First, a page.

We can’t deprive others of their right to be wrong, but we can empower them to use that right rightly
If we see someone ignorantly walking towards the edge of a dangerous cliff, we will naturally warn them, “Don’t go there.” Usually, they will heed our caution –and heed it gratefully.
In life’s journey, however, such cautions aren’t so well received. Why not? Because dangerous paths don’t appear dangerous. The path of sensual indulgence that ends in misery appears nectar-filled initially (Bhagavad-gita 18.38). If we study the Gita, we can understand this truth.
But most people, being unaware of Gita wisdom, can’t appreciate this truth. They often reject our warnings about wanton sensual pleasures as outmoded moral taboos.
Such rebuffs can remind us that everyone has God-given free will. With that free will, they have the right to choose wrongly. If we try to forcibly deprive them of that right, we may be doing right, but doing it in a wrong way – a way that rarely results in others’ changing their way.
To be more effective, we can follow Krishna’s example in the Bhagavad-gita. When Arjuna is about to make a wrong choice by abandoning his duty, Krishna equips Arjuna with philosophical vision by speaking the Gita, thereby helping him see better the correlation between choices and consequences. In the Gita’s conclusion, Krishna acknowledges Arjuna’s free will when urging him to deliberate before choosing (18.63). Being equipped with the Gita’s vision, Arjuna naturally uses his free will wisely (18.73).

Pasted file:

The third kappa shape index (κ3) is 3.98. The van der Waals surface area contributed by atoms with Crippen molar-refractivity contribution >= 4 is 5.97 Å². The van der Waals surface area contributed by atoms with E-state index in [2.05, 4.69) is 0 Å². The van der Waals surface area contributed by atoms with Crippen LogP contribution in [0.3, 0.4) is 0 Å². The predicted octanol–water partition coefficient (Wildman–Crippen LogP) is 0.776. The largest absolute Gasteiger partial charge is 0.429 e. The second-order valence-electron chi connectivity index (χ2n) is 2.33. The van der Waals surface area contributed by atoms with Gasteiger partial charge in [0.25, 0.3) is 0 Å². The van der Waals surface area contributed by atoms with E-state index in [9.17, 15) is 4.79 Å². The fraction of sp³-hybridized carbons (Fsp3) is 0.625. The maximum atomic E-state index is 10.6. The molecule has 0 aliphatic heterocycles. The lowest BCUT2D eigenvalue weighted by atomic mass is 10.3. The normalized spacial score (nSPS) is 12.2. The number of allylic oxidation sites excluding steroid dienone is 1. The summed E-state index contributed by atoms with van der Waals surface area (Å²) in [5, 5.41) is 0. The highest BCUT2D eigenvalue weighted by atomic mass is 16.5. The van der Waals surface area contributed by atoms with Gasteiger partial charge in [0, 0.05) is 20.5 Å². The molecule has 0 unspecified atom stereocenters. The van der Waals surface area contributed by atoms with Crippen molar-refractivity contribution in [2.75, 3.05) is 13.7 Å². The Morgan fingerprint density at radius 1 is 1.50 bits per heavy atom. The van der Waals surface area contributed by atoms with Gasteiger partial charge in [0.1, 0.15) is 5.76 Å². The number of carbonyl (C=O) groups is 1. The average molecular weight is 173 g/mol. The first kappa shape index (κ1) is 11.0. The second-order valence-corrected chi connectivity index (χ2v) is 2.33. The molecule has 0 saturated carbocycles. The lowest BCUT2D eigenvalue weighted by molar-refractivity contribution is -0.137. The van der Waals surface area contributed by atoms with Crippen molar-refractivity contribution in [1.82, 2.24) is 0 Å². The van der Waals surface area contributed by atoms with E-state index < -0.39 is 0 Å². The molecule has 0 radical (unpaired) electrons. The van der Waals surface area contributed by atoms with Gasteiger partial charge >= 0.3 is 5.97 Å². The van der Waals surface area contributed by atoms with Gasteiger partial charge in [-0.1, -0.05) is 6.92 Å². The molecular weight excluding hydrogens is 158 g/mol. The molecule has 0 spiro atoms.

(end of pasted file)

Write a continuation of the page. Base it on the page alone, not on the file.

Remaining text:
When cautioning others about their life-choices, we need to first understand that they often see things differently. Therefore, rather than issuing what may seem to them sectarian moral diktats, we can offer them universal philosophical vision by sharing Gita wisdom. By thus equipping them to see choice-consequence correlations, we can empower them to use their right to choose to choose rightly.
Think it over:
- Why don’t people receive cautions gratefully?
- When Arjuna is about to make a wrong choice, how does Krishna guide him?
- How can we caution others effectively?
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